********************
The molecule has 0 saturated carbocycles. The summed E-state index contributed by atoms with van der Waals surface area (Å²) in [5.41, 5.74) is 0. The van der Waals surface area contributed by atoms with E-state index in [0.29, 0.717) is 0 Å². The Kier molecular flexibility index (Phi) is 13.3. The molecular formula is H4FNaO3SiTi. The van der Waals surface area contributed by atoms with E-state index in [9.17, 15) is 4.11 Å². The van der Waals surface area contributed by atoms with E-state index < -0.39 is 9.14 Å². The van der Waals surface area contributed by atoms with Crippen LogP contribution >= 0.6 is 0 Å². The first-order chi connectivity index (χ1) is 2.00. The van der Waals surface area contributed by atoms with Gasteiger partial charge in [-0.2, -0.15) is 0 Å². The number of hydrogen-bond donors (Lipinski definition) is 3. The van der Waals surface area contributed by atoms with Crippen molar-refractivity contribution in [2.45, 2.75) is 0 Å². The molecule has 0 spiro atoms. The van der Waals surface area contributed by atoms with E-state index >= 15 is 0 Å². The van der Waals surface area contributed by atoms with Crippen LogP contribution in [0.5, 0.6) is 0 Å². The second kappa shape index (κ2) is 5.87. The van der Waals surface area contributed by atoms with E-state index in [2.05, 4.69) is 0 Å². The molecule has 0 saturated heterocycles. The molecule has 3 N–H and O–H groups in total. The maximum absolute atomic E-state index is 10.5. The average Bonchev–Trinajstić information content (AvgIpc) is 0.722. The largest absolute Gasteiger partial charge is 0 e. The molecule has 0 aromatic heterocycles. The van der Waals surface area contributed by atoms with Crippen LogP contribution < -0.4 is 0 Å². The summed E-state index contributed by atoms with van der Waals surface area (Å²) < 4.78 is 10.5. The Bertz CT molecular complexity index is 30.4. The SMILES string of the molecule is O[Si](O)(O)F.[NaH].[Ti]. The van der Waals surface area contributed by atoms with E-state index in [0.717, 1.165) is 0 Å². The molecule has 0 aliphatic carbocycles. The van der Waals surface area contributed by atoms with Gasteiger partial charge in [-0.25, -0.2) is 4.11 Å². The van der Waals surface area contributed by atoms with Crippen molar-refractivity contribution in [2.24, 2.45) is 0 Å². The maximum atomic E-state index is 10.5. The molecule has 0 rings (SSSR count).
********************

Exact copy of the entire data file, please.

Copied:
The molecule has 0 saturated carbocycles. The summed E-state index contributed by atoms with van der Waals surface area (Å²) in [5.41, 5.74) is 0. The van der Waals surface area contributed by atoms with E-state index in [0.29, 0.717) is 0 Å². The Kier molecular flexibility index (Phi) is 13.3. The molecular formula is H4FNaO3SiTi. The van der Waals surface area contributed by atoms with E-state index in [9.17, 15) is 4.11 Å². The van der Waals surface area contributed by atoms with E-state index < -0.39 is 9.14 Å². The van der Waals surface area contributed by atoms with Crippen LogP contribution >= 0.6 is 0 Å². The first-order chi connectivity index (χ1) is 2.00. The van der Waals surface area contributed by atoms with Gasteiger partial charge in [-0.2, -0.15) is 0 Å². The number of hydrogen-bond donors (Lipinski definition) is 3. The van der Waals surface area contributed by atoms with Crippen molar-refractivity contribution in [2.45, 2.75) is 0 Å². The molecule has 0 spiro atoms. The van der Waals surface area contributed by atoms with E-state index >= 15 is 0 Å². The van der Waals surface area contributed by atoms with Crippen LogP contribution in [0.5, 0.6) is 0 Å². The second kappa shape index (κ2) is 5.87. The van der Waals surface area contributed by atoms with E-state index in [2.05, 4.69) is 0 Å². The molecule has 0 saturated heterocycles. The molecule has 3 N–H and O–H groups in total. The maximum absolute atomic E-state index is 10.5. The average Bonchev–Trinajstić information content (AvgIpc) is 0.722. The largest absolute Gasteiger partial charge is 0 e. The molecule has 0 aromatic heterocycles. The van der Waals surface area contributed by atoms with Crippen LogP contribution < -0.4 is 0 Å². The summed E-state index contributed by atoms with van der Waals surface area (Å²) < 4.78 is 10.5. The Bertz CT molecular complexity index is 30.4. The SMILES string of the molecule is O[Si](O)(O)F.[NaH].[Ti]. The van der Waals surface area contributed by atoms with E-state index in [0.717, 1.165) is 0 Å². The molecule has 0 aliphatic carbocycles. The van der Waals surface area contributed by atoms with Gasteiger partial charge in [-0.25, -0.2) is 4.11 Å². The van der Waals surface area contributed by atoms with Crippen molar-refractivity contribution in [2.24, 2.45) is 0 Å². The maximum atomic E-state index is 10.5. The molecule has 0 rings (SSSR count).